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A Short History of the World relates the history of our world from the Big Bang to the present day. The book’s aim is not to come up with ground-breaking new theories on why things occurred but rather to give a broad overview of the generally accepted version of events so that non-historians will feel less embarrassed about their lack of historical knowledge when discussin A Short History of the World relates the history of our world from the Big Bang to the present day. The book’s aim is not to come up with ground-breaking new theories on why things occurred but rather to give a broad overview of the generally accepted version of events so that non-historians will feel less embarrassed about their lack of historical knowledge when discussing the past. The book starts at the beginning of time and after a brief synopsis on how the earth came about, how life developed and how man became master of his destiny, it begins in earnest with the first civilizations, teaching us how and why they came about and their importance for mankind. The author then chooses what he sees as the most important empires and events and tries to link them so that there is a flowing narrative, as opposed to a dry series of facts. Going through history, we learn how the Roman Empire came to an end when it was invaded by Barbarians, how and when nation states developed, how the major religions affected world history and the devastation they caused, how the Muslims and Chinese were far more advanced than the Europeans for many centuries, how the great explorers changed world history and how we finally came to understand the size of the planet on which we live. Lascelles accompanies his narrative with a description of the main historical characters we undoubtedly came across at school, from Marco Polo to Captain Cook. This allows us to put these characters into perspective and understand how their actions were important in the context of the time in which they lived. The book finishes with a gallop through the 20th century, in which we learn how tragic this century has actually been and how despite the inventions and development that occurred, we are still unable to prevent man’s inhumanity to man. The book is easy to read and assumes no prior knowledge of past events. It goes a step further by providing 32 clear maps especially drawn to accompany the text, in which we see everything from the Viking Invasions to the breadth of Japanese expansion in the second world war. An excellent place to start to bring your historical knowledge up to scratch. More information available here.


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A Short History of the World relates the history of our world from the Big Bang to the present day. The book’s aim is not to come up with ground-breaking new theories on why things occurred but rather to give a broad overview of the generally accepted version of events so that non-historians will feel less embarrassed about their lack of historical knowledge when discussin A Short History of the World relates the history of our world from the Big Bang to the present day. The book’s aim is not to come up with ground-breaking new theories on why things occurred but rather to give a broad overview of the generally accepted version of events so that non-historians will feel less embarrassed about their lack of historical knowledge when discussing the past. The book starts at the beginning of time and after a brief synopsis on how the earth came about, how life developed and how man became master of his destiny, it begins in earnest with the first civilizations, teaching us how and why they came about and their importance for mankind. The author then chooses what he sees as the most important empires and events and tries to link them so that there is a flowing narrative, as opposed to a dry series of facts. Going through history, we learn how the Roman Empire came to an end when it was invaded by Barbarians, how and when nation states developed, how the major religions affected world history and the devastation they caused, how the Muslims and Chinese were far more advanced than the Europeans for many centuries, how the great explorers changed world history and how we finally came to understand the size of the planet on which we live. Lascelles accompanies his narrative with a description of the main historical characters we undoubtedly came across at school, from Marco Polo to Captain Cook. This allows us to put these characters into perspective and understand how their actions were important in the context of the time in which they lived. The book finishes with a gallop through the 20th century, in which we learn how tragic this century has actually been and how despite the inventions and development that occurred, we are still unable to prevent man’s inhumanity to man. The book is easy to read and assumes no prior knowledge of past events. It goes a step further by providing 32 clear maps especially drawn to accompany the text, in which we see everything from the Viking Invasions to the breadth of Japanese expansion in the second world war. An excellent place to start to bring your historical knowledge up to scratch. More information available here.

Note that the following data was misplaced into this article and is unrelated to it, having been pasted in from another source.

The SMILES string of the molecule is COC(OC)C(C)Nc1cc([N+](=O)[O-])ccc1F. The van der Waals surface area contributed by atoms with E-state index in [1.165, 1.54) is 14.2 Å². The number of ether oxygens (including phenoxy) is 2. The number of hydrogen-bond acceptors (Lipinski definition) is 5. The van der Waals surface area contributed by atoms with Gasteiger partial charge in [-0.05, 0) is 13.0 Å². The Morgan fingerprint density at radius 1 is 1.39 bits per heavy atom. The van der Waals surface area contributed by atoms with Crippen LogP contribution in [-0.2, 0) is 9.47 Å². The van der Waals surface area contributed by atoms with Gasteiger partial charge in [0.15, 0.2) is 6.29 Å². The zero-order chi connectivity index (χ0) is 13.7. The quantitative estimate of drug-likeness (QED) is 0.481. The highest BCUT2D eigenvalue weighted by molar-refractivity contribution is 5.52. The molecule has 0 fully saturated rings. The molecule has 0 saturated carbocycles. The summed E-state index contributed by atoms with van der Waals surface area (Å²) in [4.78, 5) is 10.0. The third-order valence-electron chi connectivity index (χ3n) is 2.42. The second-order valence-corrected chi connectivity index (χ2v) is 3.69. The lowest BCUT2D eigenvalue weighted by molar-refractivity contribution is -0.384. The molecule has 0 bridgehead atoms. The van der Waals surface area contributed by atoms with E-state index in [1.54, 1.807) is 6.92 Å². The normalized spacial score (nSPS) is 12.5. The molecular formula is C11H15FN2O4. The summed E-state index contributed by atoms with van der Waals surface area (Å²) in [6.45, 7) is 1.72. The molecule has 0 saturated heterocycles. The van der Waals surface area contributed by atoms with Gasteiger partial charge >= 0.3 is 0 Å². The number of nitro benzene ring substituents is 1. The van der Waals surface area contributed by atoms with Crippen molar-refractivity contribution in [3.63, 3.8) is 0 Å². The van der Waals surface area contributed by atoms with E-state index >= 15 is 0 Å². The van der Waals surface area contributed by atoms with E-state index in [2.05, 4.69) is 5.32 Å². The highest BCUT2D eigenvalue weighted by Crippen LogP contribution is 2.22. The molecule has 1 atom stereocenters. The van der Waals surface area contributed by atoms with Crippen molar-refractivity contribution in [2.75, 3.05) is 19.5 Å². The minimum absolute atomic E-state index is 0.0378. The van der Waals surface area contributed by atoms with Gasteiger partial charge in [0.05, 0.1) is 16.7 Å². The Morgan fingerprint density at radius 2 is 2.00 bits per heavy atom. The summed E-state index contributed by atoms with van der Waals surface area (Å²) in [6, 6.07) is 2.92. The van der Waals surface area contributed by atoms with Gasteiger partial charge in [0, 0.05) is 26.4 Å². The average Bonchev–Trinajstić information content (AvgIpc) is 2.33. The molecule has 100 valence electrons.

30 review for A Short History of the World (ebook)

  1. 4 out of 5

    Ron